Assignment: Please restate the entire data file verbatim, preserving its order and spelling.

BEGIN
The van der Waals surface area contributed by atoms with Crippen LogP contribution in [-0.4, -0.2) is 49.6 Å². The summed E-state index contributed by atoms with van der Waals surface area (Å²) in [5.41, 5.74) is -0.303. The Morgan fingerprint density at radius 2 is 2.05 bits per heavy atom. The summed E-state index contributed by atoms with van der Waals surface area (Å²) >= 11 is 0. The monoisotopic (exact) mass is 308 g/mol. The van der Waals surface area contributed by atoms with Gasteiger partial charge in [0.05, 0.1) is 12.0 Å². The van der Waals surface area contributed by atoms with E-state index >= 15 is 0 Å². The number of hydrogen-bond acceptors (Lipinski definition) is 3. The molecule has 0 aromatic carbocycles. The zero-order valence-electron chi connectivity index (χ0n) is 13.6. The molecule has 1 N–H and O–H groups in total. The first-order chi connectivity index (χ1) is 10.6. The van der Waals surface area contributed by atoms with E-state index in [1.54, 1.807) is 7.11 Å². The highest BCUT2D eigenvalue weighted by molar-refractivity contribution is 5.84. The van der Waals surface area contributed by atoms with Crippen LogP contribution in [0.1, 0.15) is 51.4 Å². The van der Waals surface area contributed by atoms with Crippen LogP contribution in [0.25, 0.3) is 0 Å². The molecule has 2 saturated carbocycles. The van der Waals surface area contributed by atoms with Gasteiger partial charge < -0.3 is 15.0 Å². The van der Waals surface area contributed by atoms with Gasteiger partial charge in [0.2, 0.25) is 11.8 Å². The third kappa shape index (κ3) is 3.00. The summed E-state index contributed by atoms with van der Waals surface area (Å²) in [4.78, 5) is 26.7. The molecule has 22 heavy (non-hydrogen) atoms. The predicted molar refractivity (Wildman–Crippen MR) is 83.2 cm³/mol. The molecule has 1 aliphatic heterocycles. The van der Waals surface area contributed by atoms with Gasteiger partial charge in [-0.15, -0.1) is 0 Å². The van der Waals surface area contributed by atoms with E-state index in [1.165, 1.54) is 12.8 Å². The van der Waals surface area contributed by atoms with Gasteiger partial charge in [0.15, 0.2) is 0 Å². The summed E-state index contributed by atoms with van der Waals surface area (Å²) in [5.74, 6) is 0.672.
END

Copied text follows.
The van der Waals surface area contributed by atoms with Crippen LogP contribution in [-0.4, -0.2) is 49.6 Å². The summed E-state index contributed by atoms with van der Waals surface area (Å²) in [5.41, 5.74) is -0.303. The Morgan fingerprint density at radius 2 is 2.05 bits per heavy atom. The summed E-state index contributed by atoms with van der Waals surface area (Å²) >= 11 is 0. The monoisotopic (exact) mass is 308 g/mol. The van der Waals surface area contributed by atoms with Gasteiger partial charge in [0.05, 0.1) is 12.0 Å². The van der Waals surface area contributed by atoms with E-state index >= 15 is 0 Å². The number of hydrogen-bond acceptors (Lipinski definition) is 3. The molecule has 0 aromatic carbocycles. The zero-order valence-electron chi connectivity index (χ0n) is 13.6. The molecule has 1 N–H and O–H groups in total. The first-order chi connectivity index (χ1) is 10.6. The van der Waals surface area contributed by atoms with E-state index in [1.54, 1.807) is 7.11 Å². The highest BCUT2D eigenvalue weighted by molar-refractivity contribution is 5.84. The van der Waals surface area contributed by atoms with Crippen LogP contribution in [0.1, 0.15) is 51.4 Å². The van der Waals surface area contributed by atoms with Crippen LogP contribution in [0.25, 0.3) is 0 Å². The molecule has 2 saturated carbocycles. The van der Waals surface area contributed by atoms with Gasteiger partial charge < -0.3 is 15.0 Å². The van der Waals surface area contributed by atoms with Gasteiger partial charge in [0.2, 0.25) is 11.8 Å². The third kappa shape index (κ3) is 3.00. The summed E-state index contributed by atoms with van der Waals surface area (Å²) in [4.78, 5) is 26.7. The molecule has 22 heavy (non-hydrogen) atoms. The predicted molar refractivity (Wildman–Crippen MR) is 83.2 cm³/mol. The molecule has 1 aliphatic heterocycles. The van der Waals surface area contributed by atoms with Gasteiger partial charge in [-0.15, -0.1) is 0 Å². The van der Waals surface area contributed by atoms with E-state index in [1.165, 1.54) is 12.8 Å². The van der Waals surface area contributed by atoms with Gasteiger partial charge in [0.15, 0.2) is 0 Å². The summed E-state index contributed by atoms with van der Waals surface area (Å²) in [5.74, 6) is 0.672.